Jeandal Shah an officer in Talpur court does not care for his own life, and job and goes to Thatta to stop British to travel through Indus, as he realizes that hidden interest of British is to survey the Indus for invasion of Sindh. He says, “The safety of Sindh was at stake, and man of honour could not sit idle and allow besotted kings to let its soil slip their fingers like grain of sand on a beach” (p.73). The ruler had given permission to British to go to Lahore through Indus River, but Jeandal Shah stops their journey. Pir Subghatullah Shah the spiritual leader of Hur community of Sindh was hanged by British government in 1843 on the charge of rebel against British rule is presented in novel as brave hero of Sindh. Shah narrates that Sindhi people have given title to the Pir, “Surihea Badshah” (p.174) means brave king. G.M.Sayyad says, “My brother I offer myself to Sindh in her service forever” (p.139). Sayyed further says, “We must never accept oppression in our beloved Sindh, no matter who oppressors are or where they come from” (p.139). Sayyed words show his love, and determination for the cause of Sindh. Shah describes that at the death of Sindhi Prime Minister Z.A. Bhutto, “Sindhi of all ages and classes come to pay homage to their slain martyr” (p.205). Z.A. Bhutto’ government was dismissed by army commander in 1977, and after a trial in court he was hanged in 1979. Shah’ description of this character shows that people of Sindh love Z.A. Bhutto, they consider him ‘slain martyr’ because he did not surrender before the army dictator. Benazir Bhutto’ Character is highlighted in the novel. Shah quotes Benazir’s poetry which she has written in her exile, she says,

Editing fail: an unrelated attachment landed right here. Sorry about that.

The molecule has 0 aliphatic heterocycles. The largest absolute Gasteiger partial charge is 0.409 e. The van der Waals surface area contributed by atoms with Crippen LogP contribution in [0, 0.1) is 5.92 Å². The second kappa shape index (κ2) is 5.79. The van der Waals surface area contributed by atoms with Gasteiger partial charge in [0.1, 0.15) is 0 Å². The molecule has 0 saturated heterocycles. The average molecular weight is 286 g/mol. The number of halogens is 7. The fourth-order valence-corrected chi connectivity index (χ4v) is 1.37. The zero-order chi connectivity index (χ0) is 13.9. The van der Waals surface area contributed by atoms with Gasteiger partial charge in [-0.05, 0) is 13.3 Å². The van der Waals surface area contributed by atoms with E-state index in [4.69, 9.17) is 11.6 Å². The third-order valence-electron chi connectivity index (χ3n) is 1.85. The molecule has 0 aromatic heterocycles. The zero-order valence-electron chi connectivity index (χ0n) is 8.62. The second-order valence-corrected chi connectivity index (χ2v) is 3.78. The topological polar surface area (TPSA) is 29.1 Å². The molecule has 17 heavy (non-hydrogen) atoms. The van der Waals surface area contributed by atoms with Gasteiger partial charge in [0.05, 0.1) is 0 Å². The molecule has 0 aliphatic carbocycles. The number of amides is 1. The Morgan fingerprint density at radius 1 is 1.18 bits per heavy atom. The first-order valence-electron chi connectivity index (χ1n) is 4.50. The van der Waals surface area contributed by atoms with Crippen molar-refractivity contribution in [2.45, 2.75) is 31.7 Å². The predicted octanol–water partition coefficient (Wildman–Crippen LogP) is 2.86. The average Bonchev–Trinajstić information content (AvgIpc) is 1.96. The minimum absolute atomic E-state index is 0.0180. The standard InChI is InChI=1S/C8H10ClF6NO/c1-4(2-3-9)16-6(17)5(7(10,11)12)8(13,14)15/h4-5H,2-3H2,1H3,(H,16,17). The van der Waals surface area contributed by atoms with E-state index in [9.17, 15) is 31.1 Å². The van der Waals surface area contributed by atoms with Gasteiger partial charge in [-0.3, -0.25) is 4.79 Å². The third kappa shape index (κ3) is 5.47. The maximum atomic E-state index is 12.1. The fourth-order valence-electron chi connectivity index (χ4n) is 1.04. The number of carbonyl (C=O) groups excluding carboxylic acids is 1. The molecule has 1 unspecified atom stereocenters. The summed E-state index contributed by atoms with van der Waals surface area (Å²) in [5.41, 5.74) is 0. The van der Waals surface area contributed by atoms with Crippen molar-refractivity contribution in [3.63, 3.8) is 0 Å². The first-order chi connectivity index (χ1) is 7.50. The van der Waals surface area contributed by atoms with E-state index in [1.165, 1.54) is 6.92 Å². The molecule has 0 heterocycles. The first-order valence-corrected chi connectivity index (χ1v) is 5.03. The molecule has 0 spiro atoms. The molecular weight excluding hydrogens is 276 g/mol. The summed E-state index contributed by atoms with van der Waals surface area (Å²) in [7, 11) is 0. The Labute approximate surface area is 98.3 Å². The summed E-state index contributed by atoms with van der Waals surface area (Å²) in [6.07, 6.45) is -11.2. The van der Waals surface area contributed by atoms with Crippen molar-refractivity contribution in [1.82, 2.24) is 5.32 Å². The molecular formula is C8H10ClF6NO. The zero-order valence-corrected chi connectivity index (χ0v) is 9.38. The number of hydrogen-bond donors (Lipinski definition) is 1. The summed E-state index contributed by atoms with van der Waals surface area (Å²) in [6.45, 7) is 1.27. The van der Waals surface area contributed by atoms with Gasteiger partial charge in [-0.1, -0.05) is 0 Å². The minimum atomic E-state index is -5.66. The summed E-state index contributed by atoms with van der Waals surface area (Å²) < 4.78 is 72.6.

Were I to breath my last, living

Away from the home I loved

My body won’t imprison me.

Benazir’s poetry reveals her love with the land of Sindh. Benazir decides to come back to Pakistan and serve her people, though she had received life threats from different militant groups from Pakistan. Shah says, “She was like the Seven Queens of Shah Abdul Latif Bhittai, that Sufi poet who wrote so movingly of the women of Sindh who fought oppressors, led wars, lost lives for lovers” (p.212). Shah depicts Benazir as a bold lady like the female characters of Bhittai poetry. Benazir was assassinated shortly after her arrival in Pakistan. The novel conveys the meaning that Benazir has become another ‘slain martyr’ for people of Sindh. Ali Sikandar the central character of the novel works as a media reporter, but when he observes that military government is usurping basic rights of people, he leaves his job and joins people’ resistance movement and he tells his father, “I care about Sindh” (p.234). Ali’s words depict that people of Sindh love their motherland, whenever they see Sindh in any kind of danger, they become ready to sacrifice their lives.